Privacy policies / information notices

The GDPR requires data controllers to provide certain information to individuals about its processing of their data. The GDPR specifies some information which must be provided, but depending on the circumstances additional information may need to be provided to ensure the processing is “fair and transparent”.

 

These are generally provided by a “Privacy Policy” or “Privacy Notice”.

 

Contents of the Notices

  • Details of the controller. This includes the controller’s identity and contact details (and, if applicable, those of its representative in the EU and data protection officer)
  • Purpose and basis. The purpose of the processing and its lawful basis (see “Lawful basis for data capture/processing”)
  • Legitimate interests. Where you process on this basis, you will need to set out what legitimate interest you are pursuing
  • Categories. The categories of personal data you are processing (where you don’t collect it directly from the individual)
  • Recipients. This can be specific organisations, or categories of recipients
  • International transfers. Details of the transfers and safeguards involved
  • Retention. The retention period for the data, or the criteria used to determine it
  • Rights. The existence of each of the data subject’s rights. This includes the right to withdraw consent at any time (where relevant) and to lodge a complaint with a supervisory authority
  • Sources. The source of the data, and whether it was publicly accessible (if it wasn’t obtained directly from the individual)
  • Required data. Whether the individual’s provision of the data is part of a statutory or contractual requirement or obligation, and if so, the consequences of not doing so (where the data is obtained directly from the individual)
  • Automated decision making. The existence of automated decision making, including profiling and information about how decisions are made, and the significance and consequences of those decisions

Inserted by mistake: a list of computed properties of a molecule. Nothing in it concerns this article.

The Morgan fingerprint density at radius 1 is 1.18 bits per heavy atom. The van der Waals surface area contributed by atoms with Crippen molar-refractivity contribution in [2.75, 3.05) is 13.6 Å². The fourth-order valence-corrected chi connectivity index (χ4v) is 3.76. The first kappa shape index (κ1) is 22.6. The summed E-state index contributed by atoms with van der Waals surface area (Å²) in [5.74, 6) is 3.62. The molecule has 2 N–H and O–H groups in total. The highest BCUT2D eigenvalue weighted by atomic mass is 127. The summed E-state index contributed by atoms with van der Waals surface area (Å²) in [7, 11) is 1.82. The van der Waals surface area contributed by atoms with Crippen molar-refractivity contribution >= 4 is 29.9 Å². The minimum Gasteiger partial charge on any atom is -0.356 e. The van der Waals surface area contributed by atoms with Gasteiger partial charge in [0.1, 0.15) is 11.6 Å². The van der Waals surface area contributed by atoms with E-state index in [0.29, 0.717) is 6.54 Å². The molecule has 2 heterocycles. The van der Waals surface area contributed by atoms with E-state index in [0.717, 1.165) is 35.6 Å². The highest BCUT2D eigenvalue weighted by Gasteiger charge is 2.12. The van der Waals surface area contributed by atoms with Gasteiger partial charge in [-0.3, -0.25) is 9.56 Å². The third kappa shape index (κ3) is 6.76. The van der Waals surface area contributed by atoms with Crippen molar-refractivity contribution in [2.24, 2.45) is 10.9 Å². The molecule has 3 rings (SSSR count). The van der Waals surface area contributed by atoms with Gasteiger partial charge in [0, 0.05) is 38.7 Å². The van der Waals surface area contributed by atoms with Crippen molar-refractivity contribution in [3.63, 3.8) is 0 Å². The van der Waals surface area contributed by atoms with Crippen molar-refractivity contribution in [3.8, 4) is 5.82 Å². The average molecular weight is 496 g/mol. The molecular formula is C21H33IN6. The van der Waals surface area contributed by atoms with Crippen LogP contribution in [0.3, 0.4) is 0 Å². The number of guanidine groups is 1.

When the notice must be provided

If you obtain data directly from the individual, you will need to provide a notice at that point.

If not, you must provide it:

  • within one month; or
  • (if you will be using it to communicate with them) at the point of first communication; or
  • (if you will be disclosing it to another recipient) before that disclosure takes place.

 

If providing a notice would be impossible, or require disproportionate effort, you will not have to provide a notice. You will still need to ensure you protect individuals’ interests and make your information notice publicly available.

Where EU or UK law requires you to obtain or disclose information, or it must remain confidential (due to UK or EU regulated professional or statutory secrecy obligations) you will also not need to provide a notice.

 

Style of the Notice

The GDPR makes clear that notices must be:

  • concise, transparent, intelligible and easily accessible
  • written in clear and plain language, particularly if addressed to a child
  • free of charge.

 

In practice, given the volume of information which has to be communicated, this may mean using “layered” (a series of headings that individuals can click on to display further content) and “just in time” (pop out boxes which briefly explain how information is used at the point an individual inputs it) notices as well as “privacy dashboards” (an online function to provide individuals with granular and meaningful information and choices to help them exercise control of their data).

There have also been discussions around standardised icons by which data controllers can quickly explain certain uses of data.